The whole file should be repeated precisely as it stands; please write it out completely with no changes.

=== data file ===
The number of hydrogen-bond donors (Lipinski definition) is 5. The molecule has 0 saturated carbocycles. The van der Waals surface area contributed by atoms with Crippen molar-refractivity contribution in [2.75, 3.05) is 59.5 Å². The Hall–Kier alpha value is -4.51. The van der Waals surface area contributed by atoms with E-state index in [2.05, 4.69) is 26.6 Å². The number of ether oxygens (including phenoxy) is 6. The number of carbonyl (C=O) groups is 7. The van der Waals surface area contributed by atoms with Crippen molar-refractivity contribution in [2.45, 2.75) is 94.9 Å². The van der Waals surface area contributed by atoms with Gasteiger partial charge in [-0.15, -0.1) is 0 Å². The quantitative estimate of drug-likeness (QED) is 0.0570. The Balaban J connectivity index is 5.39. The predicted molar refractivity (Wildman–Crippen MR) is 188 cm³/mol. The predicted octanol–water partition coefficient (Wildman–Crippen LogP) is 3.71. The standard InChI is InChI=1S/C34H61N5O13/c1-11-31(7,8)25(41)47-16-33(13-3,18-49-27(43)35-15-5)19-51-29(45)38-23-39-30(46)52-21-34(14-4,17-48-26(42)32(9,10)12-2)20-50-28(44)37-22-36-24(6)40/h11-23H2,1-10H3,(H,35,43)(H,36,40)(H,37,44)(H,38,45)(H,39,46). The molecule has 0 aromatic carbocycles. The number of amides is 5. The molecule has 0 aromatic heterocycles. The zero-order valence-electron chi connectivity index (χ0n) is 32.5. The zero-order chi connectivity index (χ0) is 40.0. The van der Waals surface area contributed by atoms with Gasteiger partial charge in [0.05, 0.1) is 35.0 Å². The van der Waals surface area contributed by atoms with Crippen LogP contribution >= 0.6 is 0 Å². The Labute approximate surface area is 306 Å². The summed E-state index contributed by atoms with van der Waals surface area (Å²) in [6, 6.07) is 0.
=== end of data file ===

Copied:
The number of hydrogen-bond donors (Lipinski definition) is 5. The molecule has 0 saturated carbocycles. The van der Waals surface area contributed by atoms with Crippen molar-refractivity contribution in [2.75, 3.05) is 59.5 Å². The Hall–Kier alpha value is -4.51. The van der Waals surface area contributed by atoms with E-state index in [2.05, 4.69) is 26.6 Å². The number of ether oxygens (including phenoxy) is 6. The number of carbonyl (C=O) groups is 7. The van der Waals surface area contributed by atoms with Crippen molar-refractivity contribution in [2.45, 2.75) is 94.9 Å². The van der Waals surface area contributed by atoms with Gasteiger partial charge in [-0.15, -0.1) is 0 Å². The quantitative estimate of drug-likeness (QED) is 0.0570. The Balaban J connectivity index is 5.39. The predicted molar refractivity (Wildman–Crippen MR) is 188 cm³/mol. The predicted octanol–water partition coefficient (Wildman–Crippen LogP) is 3.71. The standard InChI is InChI=1S/C34H61N5O13/c1-11-31(7,8)25(41)47-16-33(13-3,18-49-27(43)35-15-5)19-51-29(45)38-23-39-30(46)52-21-34(14-4,17-48-26(42)32(9,10)12-2)20-50-28(44)37-22-36-24(6)40/h11-23H2,1-10H3,(H,35,43)(H,36,40)(H,37,44)(H,38,45)(H,39,46). The molecule has 0 aromatic carbocycles. The number of amides is 5. The molecule has 0 aromatic heterocycles. The zero-order valence-electron chi connectivity index (χ0n) is 32.5. The zero-order chi connectivity index (χ0) is 40.0. The van der Waals surface area contributed by atoms with Gasteiger partial charge in [0.05, 0.1) is 35.0 Å². The van der Waals surface area contributed by atoms with Crippen LogP contribution >= 0.6 is 0 Å². The Labute approximate surface area is 306 Å². The summed E-state index contributed by atoms with van der Waals surface area (Å²) in [6, 6.07) is 0.